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The main symptom of dyspepsia (or indigestion) is pain or discomfort in the upper abdomen.
Another symptom of dyspepsia is heartburn (also known as acid reflux). This is a burning feeling that rises from the upper abdomen or lower chest towards the neck.
Proton Pump Inhibitors (PPIs)
These medications reduce the amount of acid that your stomach makes. The most commonly prescribed PPIs are called Omeprazole and Lansoprazole. By lowering the acid level they can help to relieve the symptoms of dyspepsia and heartburn.
How long should you take a PPI for?
How long you need to take a PPI for will depend on why you are taking it as they can be used for a number of different conditions. Some patients will need to take these medications long-term. People with certain conditions, such as severe oesophagitis (inflammation of the gullet), strictures (narrowings) or Barrett’s oesophagus usually need long-term treatment with a PPI. People taking medications that can cause peptic ulcers (like ibuprofen) may also need long-term treatment with a PPI. If you have been told you have one of these conditions then it is better that you stay on your PPI treatment long-term.
If you are using your PPI to ease symptoms of heartburn and indigestion regularly then there is a possibility long-term use might cause you some problems. Lowering the amount of acid produced by your stomach probably makes it more difficult for your body to absorb calcium, which in the long term could increase your chance of getting thinning of your bones (osteoporosis) which could cause your bones to break more easily. It can also affect how well your body absorbs vitamin B12 from food leading to B12 deficiency and anaemia. Stomach acid is thought to protect you against certain infections like Clostridium difficile and pneumonia, so these may be more likely in people who take regular PPIs.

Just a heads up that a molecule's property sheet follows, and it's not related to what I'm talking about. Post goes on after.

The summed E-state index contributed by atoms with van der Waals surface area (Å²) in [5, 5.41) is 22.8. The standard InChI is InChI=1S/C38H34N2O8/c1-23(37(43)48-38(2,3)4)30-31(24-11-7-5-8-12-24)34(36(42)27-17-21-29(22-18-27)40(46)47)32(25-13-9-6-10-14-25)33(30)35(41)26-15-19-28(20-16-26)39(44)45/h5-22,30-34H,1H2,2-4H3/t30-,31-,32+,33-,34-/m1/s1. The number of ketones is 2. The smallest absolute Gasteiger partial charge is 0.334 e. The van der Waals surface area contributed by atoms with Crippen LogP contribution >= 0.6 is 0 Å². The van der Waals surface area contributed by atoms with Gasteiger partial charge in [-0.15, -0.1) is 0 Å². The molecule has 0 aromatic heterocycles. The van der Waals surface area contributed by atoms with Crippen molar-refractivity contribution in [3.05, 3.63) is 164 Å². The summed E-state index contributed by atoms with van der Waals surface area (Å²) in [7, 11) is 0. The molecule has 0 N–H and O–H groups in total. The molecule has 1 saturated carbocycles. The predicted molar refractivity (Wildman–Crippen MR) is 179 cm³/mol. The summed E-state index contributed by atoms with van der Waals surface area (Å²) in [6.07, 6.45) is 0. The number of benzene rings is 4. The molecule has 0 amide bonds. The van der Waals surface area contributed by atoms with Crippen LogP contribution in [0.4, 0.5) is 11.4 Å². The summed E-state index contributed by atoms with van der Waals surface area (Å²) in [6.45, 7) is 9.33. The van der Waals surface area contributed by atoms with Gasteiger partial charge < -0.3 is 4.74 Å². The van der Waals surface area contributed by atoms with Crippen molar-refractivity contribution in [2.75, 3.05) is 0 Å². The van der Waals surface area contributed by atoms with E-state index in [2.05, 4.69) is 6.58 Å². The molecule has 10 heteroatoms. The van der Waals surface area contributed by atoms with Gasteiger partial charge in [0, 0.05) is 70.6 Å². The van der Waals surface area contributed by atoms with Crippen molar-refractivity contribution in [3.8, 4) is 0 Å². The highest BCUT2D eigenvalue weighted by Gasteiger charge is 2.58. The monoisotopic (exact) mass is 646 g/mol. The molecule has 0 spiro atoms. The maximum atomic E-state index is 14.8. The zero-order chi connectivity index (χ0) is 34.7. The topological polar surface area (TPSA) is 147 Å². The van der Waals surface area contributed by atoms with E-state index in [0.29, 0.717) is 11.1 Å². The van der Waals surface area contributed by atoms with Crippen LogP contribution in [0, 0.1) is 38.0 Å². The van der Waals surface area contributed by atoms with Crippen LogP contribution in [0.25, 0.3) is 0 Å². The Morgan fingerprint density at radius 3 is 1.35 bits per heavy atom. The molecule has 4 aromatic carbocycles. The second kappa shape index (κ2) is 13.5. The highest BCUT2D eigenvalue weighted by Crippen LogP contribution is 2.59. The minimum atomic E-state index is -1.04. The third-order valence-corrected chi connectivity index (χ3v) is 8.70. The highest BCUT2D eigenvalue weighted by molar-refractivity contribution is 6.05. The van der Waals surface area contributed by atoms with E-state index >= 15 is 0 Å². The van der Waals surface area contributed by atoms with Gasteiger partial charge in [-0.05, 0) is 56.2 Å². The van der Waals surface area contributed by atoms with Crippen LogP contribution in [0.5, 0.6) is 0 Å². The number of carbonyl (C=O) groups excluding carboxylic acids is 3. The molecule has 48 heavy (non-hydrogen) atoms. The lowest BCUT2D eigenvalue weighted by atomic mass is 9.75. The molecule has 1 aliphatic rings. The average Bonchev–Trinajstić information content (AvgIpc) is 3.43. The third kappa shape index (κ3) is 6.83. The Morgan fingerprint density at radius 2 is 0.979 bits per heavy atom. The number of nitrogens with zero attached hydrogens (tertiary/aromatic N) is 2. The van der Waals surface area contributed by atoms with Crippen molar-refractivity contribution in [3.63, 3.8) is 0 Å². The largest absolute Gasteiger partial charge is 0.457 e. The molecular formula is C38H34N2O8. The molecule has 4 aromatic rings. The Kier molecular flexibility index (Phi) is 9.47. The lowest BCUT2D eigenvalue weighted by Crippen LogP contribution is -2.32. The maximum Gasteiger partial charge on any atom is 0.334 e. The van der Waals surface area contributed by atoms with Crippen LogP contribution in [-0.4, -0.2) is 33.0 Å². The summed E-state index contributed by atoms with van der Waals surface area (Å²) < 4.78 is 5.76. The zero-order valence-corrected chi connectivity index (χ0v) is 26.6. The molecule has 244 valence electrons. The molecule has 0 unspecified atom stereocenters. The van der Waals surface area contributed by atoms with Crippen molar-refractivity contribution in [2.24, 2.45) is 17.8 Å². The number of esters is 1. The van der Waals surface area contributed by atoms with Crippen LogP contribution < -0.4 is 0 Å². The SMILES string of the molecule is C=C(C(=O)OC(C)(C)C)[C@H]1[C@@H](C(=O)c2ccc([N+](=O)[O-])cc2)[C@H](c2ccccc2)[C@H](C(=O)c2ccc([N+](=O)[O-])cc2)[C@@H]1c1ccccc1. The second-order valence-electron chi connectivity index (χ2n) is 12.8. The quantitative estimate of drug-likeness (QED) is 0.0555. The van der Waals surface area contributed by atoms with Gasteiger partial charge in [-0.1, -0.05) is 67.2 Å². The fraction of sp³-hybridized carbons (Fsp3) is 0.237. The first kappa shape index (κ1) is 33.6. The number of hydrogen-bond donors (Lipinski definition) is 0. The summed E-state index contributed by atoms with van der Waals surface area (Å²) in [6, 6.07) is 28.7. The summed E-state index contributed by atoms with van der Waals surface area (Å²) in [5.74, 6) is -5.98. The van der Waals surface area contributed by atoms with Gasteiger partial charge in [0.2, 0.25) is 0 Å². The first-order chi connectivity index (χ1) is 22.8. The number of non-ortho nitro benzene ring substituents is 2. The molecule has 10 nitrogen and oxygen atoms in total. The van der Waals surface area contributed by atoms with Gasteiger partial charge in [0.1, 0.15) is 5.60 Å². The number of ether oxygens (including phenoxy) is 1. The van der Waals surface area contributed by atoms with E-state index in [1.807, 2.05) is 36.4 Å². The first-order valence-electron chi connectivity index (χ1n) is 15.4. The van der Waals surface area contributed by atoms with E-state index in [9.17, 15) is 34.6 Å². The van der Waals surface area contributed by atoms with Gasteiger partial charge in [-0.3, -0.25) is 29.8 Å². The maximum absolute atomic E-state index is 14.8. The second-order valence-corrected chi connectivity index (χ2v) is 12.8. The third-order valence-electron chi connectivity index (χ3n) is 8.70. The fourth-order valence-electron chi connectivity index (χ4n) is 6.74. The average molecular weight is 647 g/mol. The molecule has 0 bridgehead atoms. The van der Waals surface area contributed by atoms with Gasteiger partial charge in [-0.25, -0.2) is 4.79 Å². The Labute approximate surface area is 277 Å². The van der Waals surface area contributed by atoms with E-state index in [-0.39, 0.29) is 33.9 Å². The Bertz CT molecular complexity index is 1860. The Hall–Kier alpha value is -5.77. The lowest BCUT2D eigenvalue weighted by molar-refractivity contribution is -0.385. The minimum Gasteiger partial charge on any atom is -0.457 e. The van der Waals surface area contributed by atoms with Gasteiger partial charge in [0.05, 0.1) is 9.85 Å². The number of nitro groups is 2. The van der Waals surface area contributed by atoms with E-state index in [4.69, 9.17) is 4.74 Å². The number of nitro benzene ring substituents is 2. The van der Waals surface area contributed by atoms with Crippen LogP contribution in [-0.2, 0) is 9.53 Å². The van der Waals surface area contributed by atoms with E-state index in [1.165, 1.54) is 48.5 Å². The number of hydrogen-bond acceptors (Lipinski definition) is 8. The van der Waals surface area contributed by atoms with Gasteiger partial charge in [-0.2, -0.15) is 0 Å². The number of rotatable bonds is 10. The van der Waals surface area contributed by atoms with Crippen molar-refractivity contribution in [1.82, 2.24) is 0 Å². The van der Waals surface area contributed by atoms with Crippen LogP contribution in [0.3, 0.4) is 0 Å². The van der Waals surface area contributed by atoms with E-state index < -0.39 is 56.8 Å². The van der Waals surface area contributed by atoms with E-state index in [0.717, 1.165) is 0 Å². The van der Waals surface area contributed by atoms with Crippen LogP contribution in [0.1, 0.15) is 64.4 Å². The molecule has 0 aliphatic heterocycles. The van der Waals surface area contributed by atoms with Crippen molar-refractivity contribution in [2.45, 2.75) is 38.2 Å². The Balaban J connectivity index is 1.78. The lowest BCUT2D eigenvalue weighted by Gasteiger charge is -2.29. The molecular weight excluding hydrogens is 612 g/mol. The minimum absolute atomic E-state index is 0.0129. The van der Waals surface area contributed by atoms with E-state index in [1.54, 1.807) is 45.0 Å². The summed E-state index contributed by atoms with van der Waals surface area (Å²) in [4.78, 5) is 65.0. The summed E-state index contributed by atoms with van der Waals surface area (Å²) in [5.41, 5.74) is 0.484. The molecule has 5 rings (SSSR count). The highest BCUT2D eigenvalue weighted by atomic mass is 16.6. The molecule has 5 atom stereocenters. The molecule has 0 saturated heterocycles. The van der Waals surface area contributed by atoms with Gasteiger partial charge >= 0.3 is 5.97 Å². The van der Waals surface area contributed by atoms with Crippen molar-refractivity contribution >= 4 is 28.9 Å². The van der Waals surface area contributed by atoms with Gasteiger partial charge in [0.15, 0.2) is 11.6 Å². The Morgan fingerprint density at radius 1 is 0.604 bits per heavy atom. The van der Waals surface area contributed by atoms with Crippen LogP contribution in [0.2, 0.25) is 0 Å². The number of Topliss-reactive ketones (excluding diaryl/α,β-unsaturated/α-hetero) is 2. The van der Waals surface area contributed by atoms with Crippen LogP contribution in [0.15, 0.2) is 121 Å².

Short term Treatment
To start with, you may be given a prescription for four weeks. If your symptoms continue then you may be prescribed another four weeks of treatment. Many people find that after this time their symptoms are better. However, it is common for symptoms to come back again, sometimes after a number of months.
After you have finished a course of PPI treatment, you may have your treatment ‘stepped down’ to one of the following options:
Stopping your PPI
Some people find that when they stop taking their PPI their symptoms are worse than before. This can be a particular problem if you have been taking it for a long time. This is because if you take a PPI for more than a few weeks, your stomach will increase its ability to make acid. This means that for a while after you stop taking your PPI the acid levels in your stomach may be higher than before you started your treatment.
If you have symptoms when you stop your PPI, ask your doctor or pharmacist for a type of medication called an antacid or ‘alginate’ which can help you until your acid levels return to normal.
If you have been taking a PPI for more than 8 weeks at a high dose, your doctor may advise that you take a lower dose for a few weeks before stopping completely and to take an ‘alginate’ if any of your symptoms return.
What should you do if you develop problems?
You should see your doctor if your symptoms do not get any better, get worse or if you develop any of the following:
Can you do anything to improve your symptoms without taking a PPI?